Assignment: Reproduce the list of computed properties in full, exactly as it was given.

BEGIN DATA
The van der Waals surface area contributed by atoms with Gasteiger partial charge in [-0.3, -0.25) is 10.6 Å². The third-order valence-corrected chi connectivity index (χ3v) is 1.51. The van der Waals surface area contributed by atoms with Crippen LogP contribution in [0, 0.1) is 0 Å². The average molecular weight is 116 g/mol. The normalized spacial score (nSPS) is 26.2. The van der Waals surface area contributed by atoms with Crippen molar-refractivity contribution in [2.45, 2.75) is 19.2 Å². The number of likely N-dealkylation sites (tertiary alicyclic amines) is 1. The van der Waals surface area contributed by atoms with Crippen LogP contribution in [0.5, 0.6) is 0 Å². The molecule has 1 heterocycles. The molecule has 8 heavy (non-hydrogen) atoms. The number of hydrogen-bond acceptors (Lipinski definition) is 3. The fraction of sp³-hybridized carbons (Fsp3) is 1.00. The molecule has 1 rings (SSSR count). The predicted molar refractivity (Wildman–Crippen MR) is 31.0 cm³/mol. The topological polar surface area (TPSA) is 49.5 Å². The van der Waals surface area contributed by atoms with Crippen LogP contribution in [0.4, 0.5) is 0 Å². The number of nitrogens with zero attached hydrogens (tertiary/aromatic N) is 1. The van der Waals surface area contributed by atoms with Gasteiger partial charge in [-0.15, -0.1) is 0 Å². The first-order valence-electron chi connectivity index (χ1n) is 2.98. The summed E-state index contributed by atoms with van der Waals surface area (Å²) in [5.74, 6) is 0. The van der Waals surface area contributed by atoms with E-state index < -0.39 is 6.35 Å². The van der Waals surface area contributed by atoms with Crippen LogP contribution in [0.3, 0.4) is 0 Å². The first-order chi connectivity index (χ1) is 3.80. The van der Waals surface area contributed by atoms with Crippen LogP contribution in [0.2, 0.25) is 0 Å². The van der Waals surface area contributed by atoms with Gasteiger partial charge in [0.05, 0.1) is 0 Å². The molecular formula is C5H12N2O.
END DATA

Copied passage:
The van der Waals surface area contributed by atoms with Gasteiger partial charge in [-0.3, -0.25) is 10.6 Å². The third-order valence-corrected chi connectivity index (χ3v) is 1.51. The van der Waals surface area contributed by atoms with Crippen LogP contribution in [0, 0.1) is 0 Å². The average molecular weight is 116 g/mol. The normalized spacial score (nSPS) is 26.2. The van der Waals surface area contributed by atoms with Crippen molar-refractivity contribution in [2.45, 2.75) is 19.2 Å². The number of likely N-dealkylation sites (tertiary alicyclic amines) is 1. The van der Waals surface area contributed by atoms with Crippen LogP contribution in [0.5, 0.6) is 0 Å². The molecule has 1 heterocycles. The molecule has 8 heavy (non-hydrogen) atoms. The number of hydrogen-bond acceptors (Lipinski definition) is 3. The fraction of sp³-hybridized carbons (Fsp3) is 1.00. The molecule has 1 rings (SSSR count). The predicted molar refractivity (Wildman–Crippen MR) is 31.0 cm³/mol. The topological polar surface area (TPSA) is 49.5 Å². The van der Waals surface area contributed by atoms with Crippen LogP contribution in [0.4, 0.5) is 0 Å². The number of nitrogens with zero attached hydrogens (tertiary/aromatic N) is 1. The van der Waals surface area contributed by atoms with Gasteiger partial charge in [-0.15, -0.1) is 0 Å². The first-order valence-electron chi connectivity index (χ1n) is 2.98. The summed E-state index contributed by atoms with van der Waals surface area (Å²) in [5.74, 6) is 0. The van der Waals surface area contributed by atoms with E-state index < -0.39 is 6.35 Å². The van der Waals surface area contributed by atoms with Crippen LogP contribution in [0.3, 0.4) is 0 Å². The first-order chi connectivity index (χ1) is 3.80. The van der Waals surface area contributed by atoms with Crippen LogP contribution in [0.2, 0.25) is 0 Å². The van der Waals surface area contributed by atoms with Gasteiger partial charge in [0.05, 0.1) is 0 Å². The molecular formula is C5H12N2O.